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Table of Contents
Year : 2012  |  Volume : 2  |  Issue : 2  |  Page : 55-56

What's new in critical illness and injury science? Preventing surgical infections requires the right antibiotic for the right duration

Department of Infectious Diseases, Communicable Disease Centre, Tan Tock Seng Hospital, Singapore

Date of Web Publication16-Jun-2012

Correspondence Address:
Barnaby E Young
Infectious Diseases, Communicable Disease Centre, Tan Tock Seng Hospital, 11 Jalan Tan Tock Seng, 308433
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Source of Support: None, Conflict of Interest: None

DOI: 10.4103/2229-5151.97267

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How to cite this article:
Young BE. What's new in critical illness and injury science? Preventing surgical infections requires the right antibiotic for the right duration. Int J Crit Illn Inj Sci 2012;2:55-6

How to cite this URL:
Young BE. What's new in critical illness and injury science? Preventing surgical infections requires the right antibiotic for the right duration. Int J Crit Illn Inj Sci [serial online] 2012 [cited 2022 Aug 16];2:55-6. Available from: https://www.ijciis.org/text.asp?2012/2/2/55/97267

The bounded rationality model of cognition describes how thinking processes can become distorted during clinical decision-making. [1] When time is short and available information limited, conclusions are often made instinctively - based on what feels right, from experience. These conclusions are not necessarily incorrect, but unconscious, systematic biases in thinking place limits on the human capacity for objective reasoning. Clinical practice guidelines provide a rational foundation for rapid decision-making. However, despite their rigorous evidence-based formulation, adherence to recommendations is often low and this can have adverse consequences for patients.

For example, surgical site infection (SSI) prevention recommendations for elective surgery have been standardized by the US Surgical Infection Prevention Project (SIPP). In a baseline study, recommendations for antibiotic administration and duration were followed in only 48 and 41% of elective surgical procedures, respectively. [2] Following introduction of the SIPP, adherence improved and SSI rates fell by 27% in the first year. [3] A large follow-up study of 400,000 surgeries, observed overall adherence improving to more than 80%. Low adherence remained a significant predictor for subsequent SSI. [4]

Guidelines for antibiotic prophylaxis in traumatic open extremity fracture surgery have been available from the Eastern Association for the Surgery of Trauma (EAST) since 1998. In this issue, Barton et al. report their findings from a retrospective study of adherence to the EAST recommendations. They found that adherence was generally low - fully compliant in only 28.5% of surgeries, and this non-adherence correlated significantly with a need for longer hospital stays, and higher morbidity. They also identified a non-significant trend toward more surgical site (4.9 vs. 9.8%) and hospital-acquired (11.5 vs. 17%) infections when antibiotic prophylaxis recommendations were not followed. Given the relatively small number of events, it would be interesting if these findings could be replicated in a larger study.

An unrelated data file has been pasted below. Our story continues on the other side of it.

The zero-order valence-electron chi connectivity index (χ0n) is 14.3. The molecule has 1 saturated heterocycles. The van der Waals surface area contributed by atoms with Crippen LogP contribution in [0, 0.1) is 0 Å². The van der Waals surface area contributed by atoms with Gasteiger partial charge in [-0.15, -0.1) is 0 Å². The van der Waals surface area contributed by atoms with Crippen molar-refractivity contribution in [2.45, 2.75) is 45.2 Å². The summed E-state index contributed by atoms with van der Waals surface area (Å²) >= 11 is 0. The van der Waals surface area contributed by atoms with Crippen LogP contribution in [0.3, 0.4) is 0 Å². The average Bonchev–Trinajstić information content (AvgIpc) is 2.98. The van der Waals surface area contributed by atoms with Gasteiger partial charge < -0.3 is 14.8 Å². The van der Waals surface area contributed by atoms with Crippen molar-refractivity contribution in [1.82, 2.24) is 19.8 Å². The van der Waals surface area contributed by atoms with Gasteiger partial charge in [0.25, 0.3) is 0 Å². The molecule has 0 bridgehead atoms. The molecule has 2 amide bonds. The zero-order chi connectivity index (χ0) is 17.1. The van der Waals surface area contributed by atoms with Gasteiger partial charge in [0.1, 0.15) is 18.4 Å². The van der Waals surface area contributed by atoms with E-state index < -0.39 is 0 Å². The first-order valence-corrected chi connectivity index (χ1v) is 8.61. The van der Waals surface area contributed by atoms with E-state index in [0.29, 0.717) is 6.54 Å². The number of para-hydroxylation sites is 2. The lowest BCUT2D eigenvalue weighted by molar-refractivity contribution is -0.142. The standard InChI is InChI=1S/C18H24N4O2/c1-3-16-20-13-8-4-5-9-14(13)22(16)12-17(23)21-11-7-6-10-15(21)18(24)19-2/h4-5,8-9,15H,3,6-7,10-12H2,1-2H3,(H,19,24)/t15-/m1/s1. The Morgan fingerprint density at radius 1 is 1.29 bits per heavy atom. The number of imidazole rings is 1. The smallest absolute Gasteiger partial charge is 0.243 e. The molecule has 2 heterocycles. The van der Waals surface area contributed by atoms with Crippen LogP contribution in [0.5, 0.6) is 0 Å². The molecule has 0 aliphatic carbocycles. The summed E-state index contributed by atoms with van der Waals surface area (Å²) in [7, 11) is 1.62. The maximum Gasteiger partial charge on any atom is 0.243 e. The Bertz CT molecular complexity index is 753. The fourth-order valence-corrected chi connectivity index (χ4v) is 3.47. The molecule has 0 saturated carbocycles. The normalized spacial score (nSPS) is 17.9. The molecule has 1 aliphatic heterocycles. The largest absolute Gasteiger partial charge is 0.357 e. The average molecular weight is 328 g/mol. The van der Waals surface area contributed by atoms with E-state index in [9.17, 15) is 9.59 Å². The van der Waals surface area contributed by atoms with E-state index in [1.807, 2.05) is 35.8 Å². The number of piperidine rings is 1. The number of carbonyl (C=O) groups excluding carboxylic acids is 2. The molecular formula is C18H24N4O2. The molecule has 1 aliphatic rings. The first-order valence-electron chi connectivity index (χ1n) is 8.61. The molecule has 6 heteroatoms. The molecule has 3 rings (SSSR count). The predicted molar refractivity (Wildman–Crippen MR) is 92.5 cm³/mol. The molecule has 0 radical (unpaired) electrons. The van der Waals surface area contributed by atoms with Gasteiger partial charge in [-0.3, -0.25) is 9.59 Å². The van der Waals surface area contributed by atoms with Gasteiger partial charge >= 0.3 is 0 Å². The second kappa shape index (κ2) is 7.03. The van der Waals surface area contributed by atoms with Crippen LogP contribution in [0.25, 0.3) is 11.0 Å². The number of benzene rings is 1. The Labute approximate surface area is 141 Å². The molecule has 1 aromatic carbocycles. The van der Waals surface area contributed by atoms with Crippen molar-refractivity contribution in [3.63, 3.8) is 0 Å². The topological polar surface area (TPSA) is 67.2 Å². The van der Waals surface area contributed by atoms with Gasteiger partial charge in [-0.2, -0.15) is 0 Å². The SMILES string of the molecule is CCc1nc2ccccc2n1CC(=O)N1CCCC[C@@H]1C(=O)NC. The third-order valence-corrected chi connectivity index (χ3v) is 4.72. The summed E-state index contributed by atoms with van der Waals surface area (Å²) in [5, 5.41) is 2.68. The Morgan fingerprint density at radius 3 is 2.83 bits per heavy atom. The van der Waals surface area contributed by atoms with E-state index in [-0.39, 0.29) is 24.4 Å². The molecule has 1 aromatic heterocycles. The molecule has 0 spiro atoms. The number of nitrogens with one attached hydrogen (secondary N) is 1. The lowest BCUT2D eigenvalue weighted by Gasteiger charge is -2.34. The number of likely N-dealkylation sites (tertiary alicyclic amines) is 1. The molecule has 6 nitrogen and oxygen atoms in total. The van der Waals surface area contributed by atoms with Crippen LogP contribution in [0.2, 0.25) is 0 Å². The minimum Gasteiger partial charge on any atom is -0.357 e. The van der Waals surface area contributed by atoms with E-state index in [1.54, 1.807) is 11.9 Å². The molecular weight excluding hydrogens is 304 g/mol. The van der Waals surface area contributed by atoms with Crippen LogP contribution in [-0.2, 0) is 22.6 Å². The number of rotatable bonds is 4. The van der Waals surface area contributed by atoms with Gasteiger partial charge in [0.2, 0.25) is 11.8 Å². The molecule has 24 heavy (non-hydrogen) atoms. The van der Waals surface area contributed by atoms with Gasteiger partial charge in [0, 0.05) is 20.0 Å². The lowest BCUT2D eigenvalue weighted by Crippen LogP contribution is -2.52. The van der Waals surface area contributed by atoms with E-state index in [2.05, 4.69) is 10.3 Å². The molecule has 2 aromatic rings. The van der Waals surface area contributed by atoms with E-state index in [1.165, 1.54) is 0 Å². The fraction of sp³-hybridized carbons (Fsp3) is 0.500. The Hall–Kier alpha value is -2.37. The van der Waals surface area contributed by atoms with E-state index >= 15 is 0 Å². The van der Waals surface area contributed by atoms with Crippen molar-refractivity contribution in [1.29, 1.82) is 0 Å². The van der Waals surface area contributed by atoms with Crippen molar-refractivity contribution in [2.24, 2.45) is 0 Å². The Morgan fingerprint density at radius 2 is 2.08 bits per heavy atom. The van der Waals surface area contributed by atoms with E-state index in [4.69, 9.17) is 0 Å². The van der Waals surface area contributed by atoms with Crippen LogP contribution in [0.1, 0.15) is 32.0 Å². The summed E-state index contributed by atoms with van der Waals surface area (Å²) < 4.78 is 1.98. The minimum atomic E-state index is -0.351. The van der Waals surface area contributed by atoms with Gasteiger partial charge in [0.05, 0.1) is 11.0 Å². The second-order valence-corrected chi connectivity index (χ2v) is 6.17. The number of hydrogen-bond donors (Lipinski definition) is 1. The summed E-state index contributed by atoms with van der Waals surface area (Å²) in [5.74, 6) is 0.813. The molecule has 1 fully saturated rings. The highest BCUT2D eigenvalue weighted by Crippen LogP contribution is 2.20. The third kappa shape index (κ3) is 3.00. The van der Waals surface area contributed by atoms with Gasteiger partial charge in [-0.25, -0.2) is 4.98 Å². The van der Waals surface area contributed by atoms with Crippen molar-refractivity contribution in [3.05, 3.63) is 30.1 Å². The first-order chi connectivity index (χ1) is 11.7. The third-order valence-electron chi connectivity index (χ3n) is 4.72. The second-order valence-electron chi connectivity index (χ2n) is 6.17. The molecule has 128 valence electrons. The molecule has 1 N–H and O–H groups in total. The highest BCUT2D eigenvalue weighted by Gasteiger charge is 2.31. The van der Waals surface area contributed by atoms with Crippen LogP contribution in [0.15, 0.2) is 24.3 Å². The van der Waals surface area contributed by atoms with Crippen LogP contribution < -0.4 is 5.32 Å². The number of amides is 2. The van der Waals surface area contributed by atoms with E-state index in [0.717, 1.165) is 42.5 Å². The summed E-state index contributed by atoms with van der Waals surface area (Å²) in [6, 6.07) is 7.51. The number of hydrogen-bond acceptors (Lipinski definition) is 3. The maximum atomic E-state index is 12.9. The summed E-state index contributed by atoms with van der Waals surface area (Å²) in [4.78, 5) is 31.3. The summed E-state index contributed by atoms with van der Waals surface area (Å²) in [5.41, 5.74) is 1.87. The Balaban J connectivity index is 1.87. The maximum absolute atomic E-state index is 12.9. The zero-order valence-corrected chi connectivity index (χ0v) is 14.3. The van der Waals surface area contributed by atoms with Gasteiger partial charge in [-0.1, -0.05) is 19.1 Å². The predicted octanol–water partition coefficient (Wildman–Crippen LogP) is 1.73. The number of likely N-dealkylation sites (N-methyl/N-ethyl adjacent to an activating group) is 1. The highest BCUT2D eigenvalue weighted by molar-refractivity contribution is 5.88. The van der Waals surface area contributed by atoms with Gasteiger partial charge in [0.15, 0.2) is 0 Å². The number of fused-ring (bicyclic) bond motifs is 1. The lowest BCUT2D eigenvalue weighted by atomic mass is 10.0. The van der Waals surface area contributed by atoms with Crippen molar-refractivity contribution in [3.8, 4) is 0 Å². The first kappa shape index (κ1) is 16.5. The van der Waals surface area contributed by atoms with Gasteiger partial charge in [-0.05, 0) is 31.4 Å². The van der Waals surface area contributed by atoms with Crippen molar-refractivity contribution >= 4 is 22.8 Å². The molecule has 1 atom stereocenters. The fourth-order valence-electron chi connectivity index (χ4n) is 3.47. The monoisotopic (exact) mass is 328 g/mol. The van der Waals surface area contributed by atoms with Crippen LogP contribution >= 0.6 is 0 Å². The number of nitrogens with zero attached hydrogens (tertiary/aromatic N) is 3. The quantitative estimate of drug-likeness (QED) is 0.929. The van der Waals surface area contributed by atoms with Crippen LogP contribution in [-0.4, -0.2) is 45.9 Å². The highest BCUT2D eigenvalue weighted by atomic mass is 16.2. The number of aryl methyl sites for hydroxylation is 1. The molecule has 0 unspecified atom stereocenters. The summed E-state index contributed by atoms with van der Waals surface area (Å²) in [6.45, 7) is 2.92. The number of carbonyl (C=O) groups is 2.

The most common reason (71%) for non-adherence to the EAST guidelines was antibiotic prophylaxis continued for longer than recommended. Interestingly, Barton et al. observed that adherence was lowest when the risk of SSI was greatest. That is for higher Gustilo grade fractures, and following trauma from road traffic collisions. A cognitive bias might help explain this behavior. The omission bias describes the greater discomfort felt from doing harm through action rather than allowing harm through inaction, even when consequences are the same. As all open-extremity fractures receive antibiotic prophylaxis, the decision regarding when to stop antibiotics postoperatively is actively made by the managing team. In high risk patients where a SSI is expected in at least 10% of patients, it may be that this SSI, which develops despite continuing prophylactic antibiotics ('allowing harm') is less discomforting than the SSI that develops after prophylactic antibiotics have been stopped ('doing harm'). In other words, it feels better to 'err on the safe side' having 'done what was possible' despite the lack of recommendations - and evidence - that this offers any benefit.